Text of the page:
Art Marketing Minute Podcast: Episode 23

In the Art Marketing Minute Podcast, you’ll learn how to sell your art, how to market your paintings, and everything else you need to know in order to have a successful art career. Each episode answers questions from artists by host Eric Rhoads, author of “Make More Money Selling Your Art,” publisher of several art magazines and newsletters, and author of ArtMarketing.com.

In this Art Marketing Minute, Eric Rhoads explains what to do if you hit a “price ceiling” when selling your art, and how to advertise your art to a targeted audience.

Listen to the Art Marketing Minute Podcast: Episode 23 >>>

Submit Your Art Marketing Question:

What questions do you have about selling your art? Email Eric today at [email protected] (include your name and where you’re from) to hear your question answered on an upcoming Art Marketing Minute Podcast.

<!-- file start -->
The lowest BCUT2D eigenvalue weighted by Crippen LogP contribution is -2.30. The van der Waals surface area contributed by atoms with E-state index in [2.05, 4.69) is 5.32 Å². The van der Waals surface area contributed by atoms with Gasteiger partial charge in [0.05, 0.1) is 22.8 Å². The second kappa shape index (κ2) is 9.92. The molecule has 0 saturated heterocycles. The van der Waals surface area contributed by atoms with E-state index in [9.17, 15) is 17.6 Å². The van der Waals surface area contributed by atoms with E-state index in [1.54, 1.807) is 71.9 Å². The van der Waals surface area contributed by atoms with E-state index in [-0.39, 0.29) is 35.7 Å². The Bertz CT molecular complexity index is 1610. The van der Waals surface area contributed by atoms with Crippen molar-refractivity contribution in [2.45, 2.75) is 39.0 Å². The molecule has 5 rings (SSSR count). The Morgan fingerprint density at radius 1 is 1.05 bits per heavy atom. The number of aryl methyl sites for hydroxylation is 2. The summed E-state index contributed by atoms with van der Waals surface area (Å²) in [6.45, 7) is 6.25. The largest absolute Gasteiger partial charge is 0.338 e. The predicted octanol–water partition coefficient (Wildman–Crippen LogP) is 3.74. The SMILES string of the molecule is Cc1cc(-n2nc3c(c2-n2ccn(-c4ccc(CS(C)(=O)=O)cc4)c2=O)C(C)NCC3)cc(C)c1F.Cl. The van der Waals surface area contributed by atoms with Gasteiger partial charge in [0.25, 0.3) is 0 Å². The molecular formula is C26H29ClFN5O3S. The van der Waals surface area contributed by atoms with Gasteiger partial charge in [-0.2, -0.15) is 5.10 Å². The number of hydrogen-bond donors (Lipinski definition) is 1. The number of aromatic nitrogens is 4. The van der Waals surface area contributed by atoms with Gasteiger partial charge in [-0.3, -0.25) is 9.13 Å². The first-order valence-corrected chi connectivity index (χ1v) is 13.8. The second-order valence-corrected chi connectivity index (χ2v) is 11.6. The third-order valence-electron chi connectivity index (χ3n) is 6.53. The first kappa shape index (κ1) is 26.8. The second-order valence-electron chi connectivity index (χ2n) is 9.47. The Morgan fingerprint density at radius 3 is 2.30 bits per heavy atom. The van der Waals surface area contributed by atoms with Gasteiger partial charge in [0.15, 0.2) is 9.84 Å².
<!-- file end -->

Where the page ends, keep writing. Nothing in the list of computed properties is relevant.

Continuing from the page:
FULL TRANSCRIPT of the Art Marketing Minute:
DISCLAIMER: The following is the output of a transcription from an audio recording of the Art Marketing Minute. Although the transcription is mostly correct, in some cases it is slightly inaccurate due to the recording and/or software transcription.

Announcer 0:02
This is the Art Marketing Minute with Eric Rhoads, author of the Amazon best selling book, “Make More Money Selling Your Art.” In the marketing minute we answer your questions to help your art career brought to you by artmarketing.com, the place to go to learn more about marketing. Now, here’s your host, arts magazine publisher, Eric Rhoads.

Eric Rhoads 0:23